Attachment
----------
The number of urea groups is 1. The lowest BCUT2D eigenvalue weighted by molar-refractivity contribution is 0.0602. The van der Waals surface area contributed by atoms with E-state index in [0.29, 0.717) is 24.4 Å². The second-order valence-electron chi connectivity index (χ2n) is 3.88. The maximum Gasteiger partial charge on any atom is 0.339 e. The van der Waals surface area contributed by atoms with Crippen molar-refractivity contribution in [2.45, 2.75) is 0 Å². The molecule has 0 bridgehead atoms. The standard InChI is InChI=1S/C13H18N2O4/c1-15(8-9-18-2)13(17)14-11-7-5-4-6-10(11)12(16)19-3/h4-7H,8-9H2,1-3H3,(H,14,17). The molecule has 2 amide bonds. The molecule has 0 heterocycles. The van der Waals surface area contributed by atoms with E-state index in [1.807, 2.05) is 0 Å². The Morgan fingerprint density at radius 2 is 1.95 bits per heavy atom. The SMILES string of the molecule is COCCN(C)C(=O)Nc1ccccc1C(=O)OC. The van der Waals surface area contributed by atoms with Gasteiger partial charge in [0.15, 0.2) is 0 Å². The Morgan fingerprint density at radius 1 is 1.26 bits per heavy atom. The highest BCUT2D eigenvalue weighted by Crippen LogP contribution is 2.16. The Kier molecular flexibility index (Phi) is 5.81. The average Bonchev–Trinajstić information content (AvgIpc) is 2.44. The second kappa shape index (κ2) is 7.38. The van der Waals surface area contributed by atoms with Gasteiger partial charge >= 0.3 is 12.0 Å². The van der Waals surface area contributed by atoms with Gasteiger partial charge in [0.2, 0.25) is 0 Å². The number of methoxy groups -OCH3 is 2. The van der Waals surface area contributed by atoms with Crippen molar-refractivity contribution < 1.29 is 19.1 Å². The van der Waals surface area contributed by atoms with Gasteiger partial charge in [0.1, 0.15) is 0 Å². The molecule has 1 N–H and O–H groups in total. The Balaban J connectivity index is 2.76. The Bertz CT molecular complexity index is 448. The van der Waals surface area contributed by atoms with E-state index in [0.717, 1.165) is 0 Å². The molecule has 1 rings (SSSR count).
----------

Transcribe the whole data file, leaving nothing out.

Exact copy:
The number of urea groups is 1. The lowest BCUT2D eigenvalue weighted by molar-refractivity contribution is 0.0602. The van der Waals surface area contributed by atoms with E-state index in [0.29, 0.717) is 24.4 Å². The second-order valence-electron chi connectivity index (χ2n) is 3.88. The maximum Gasteiger partial charge on any atom is 0.339 e. The van der Waals surface area contributed by atoms with Crippen molar-refractivity contribution in [2.45, 2.75) is 0 Å². The molecule has 0 bridgehead atoms. The standard InChI is InChI=1S/C13H18N2O4/c1-15(8-9-18-2)13(17)14-11-7-5-4-6-10(11)12(16)19-3/h4-7H,8-9H2,1-3H3,(H,14,17). The molecule has 2 amide bonds. The molecule has 0 heterocycles. The van der Waals surface area contributed by atoms with E-state index in [1.807, 2.05) is 0 Å². The Morgan fingerprint density at radius 2 is 1.95 bits per heavy atom. The SMILES string of the molecule is COCCN(C)C(=O)Nc1ccccc1C(=O)OC. The van der Waals surface area contributed by atoms with Gasteiger partial charge in [0.15, 0.2) is 0 Å². The Morgan fingerprint density at radius 1 is 1.26 bits per heavy atom. The highest BCUT2D eigenvalue weighted by Crippen LogP contribution is 2.16. The Kier molecular flexibility index (Phi) is 5.81. The average Bonchev–Trinajstić information content (AvgIpc) is 2.44. The second kappa shape index (κ2) is 7.38. The van der Waals surface area contributed by atoms with Gasteiger partial charge >= 0.3 is 12.0 Å². The van der Waals surface area contributed by atoms with Gasteiger partial charge in [0.2, 0.25) is 0 Å². The number of methoxy groups -OCH3 is 2. The van der Waals surface area contributed by atoms with Crippen molar-refractivity contribution < 1.29 is 19.1 Å². The van der Waals surface area contributed by atoms with Gasteiger partial charge in [0.1, 0.15) is 0 Å². The molecule has 1 N–H and O–H groups in total. The Balaban J connectivity index is 2.76. The Bertz CT molecular complexity index is 448. The van der Waals surface area contributed by atoms with E-state index in [0.717, 1.165) is 0 Å². The molecule has 1 rings (SSSR count).